If you think times are bad at Apple, spare a thought for HTC, the once king-of-hill phone maker that continues to struggle very badly.
According to its own figures — and as noted by Bloomberg’s Tim Culpan — the company brought in just 23.74 billion TWD ($770 million) in revenue over the entire year. That’s the first time it has grossed less than $1 billion during a year as a public company.
That figure represents a massive 62 percent drop on HTC’s paltry revenue for 2017 — 62.12 billion TWD, around $2 billion — which was its poorest year since 2005. We don’t yet know the total loss for 2018, but its three previous quarterly reports combined amount to a total operating loss of 11.13 billion TWD, $361 million, with one more quarter to add.
HTC’s 2018 total was so bad that it actually made more money during just one single month a few years ago. Its total revenue during May 2013, back when phones like the One M7, One Mini and One Max made it one of the best smartphone companies on the planet, came in at 29 billion TWD.
Those days of booming sales are, of course, long gone as these charts painfully illustrate.
The decision to sell a large chunk of the smartphone business to Google one year ago was the icing on the cake served at HTC’s smartphone wake. Yes, the company did announce the U12+ — with a squeezable side — in May and it is working on a blockchain phone that we kind of got a look at during our Shenzhen event last year, but these are peripheral plays that are tucked well away from where the mainstream players are dueling, a place where HTC used to be.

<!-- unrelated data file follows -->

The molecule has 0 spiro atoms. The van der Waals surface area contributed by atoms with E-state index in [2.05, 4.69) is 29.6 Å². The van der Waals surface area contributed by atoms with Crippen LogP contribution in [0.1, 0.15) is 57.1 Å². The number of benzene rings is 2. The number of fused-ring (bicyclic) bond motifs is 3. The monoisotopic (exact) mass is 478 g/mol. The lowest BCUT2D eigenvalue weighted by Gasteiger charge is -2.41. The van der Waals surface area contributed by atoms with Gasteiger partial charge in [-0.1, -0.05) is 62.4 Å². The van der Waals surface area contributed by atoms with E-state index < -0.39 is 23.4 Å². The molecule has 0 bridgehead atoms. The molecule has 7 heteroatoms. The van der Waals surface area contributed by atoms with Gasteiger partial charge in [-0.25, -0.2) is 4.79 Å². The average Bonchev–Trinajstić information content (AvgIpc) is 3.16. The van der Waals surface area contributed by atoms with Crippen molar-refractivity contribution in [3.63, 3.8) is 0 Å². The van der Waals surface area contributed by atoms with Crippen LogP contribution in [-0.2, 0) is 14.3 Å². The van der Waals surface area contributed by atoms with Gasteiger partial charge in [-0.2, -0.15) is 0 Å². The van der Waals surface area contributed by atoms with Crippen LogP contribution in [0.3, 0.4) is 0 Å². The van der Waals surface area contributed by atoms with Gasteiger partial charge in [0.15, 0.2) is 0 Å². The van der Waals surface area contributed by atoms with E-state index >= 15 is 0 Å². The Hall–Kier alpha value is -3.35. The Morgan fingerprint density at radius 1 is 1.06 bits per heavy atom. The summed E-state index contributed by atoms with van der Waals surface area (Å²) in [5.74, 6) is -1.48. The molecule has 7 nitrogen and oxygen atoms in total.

Even VR, trumpeted as HTC’s great area of hope, is a long-term play.
The company doesn’t break down revenue — that’ll come later when it releases its next earnings report in February — so we don’t know how its Vive and other virtual reality plays are working out in terms of numbers. But the immediate future isn’t great.
Lucas Matney — TechCrunch’s resident virtual reality cyberpunk — noted just this week that 2019 is shaping up to be a very testing year for the entire VR and AR industry, HTC/Vive very much included.
“There are plenty of reasons to be long-term bullish on AR, but the time horizons some have espoused seems to be bogus and pitch decks organized around a near-term spike in phone-based or glasses-based users are going to have a tougher time being taken seriously in 2019,” Matney wrote.
If that proves true, HTC’s sickly sales may well contract further still.
In many ways, it’s hard to not feel sorry for the company. Pivots this brutal are usually carried out by private startups who can keep the contents of their books to themselves, rather than 22-year-old public companies who must file financial statements. Unfortunately for HTC, information like monthly sales, losses and other revealing data will continue to be public information, ensuring that this painful transition continues to play out with full public scrutiny.
Despite an incredible downturn in success, co-founder, president and CEO Cher Wang continues to run the business with no calls for a change in leadership. Wang keeps a low profile and has said little of her plans to turn things around. Maybe 2019 is a good year for being more forthcoming, especially if the losses continue to mount as seems inevitable.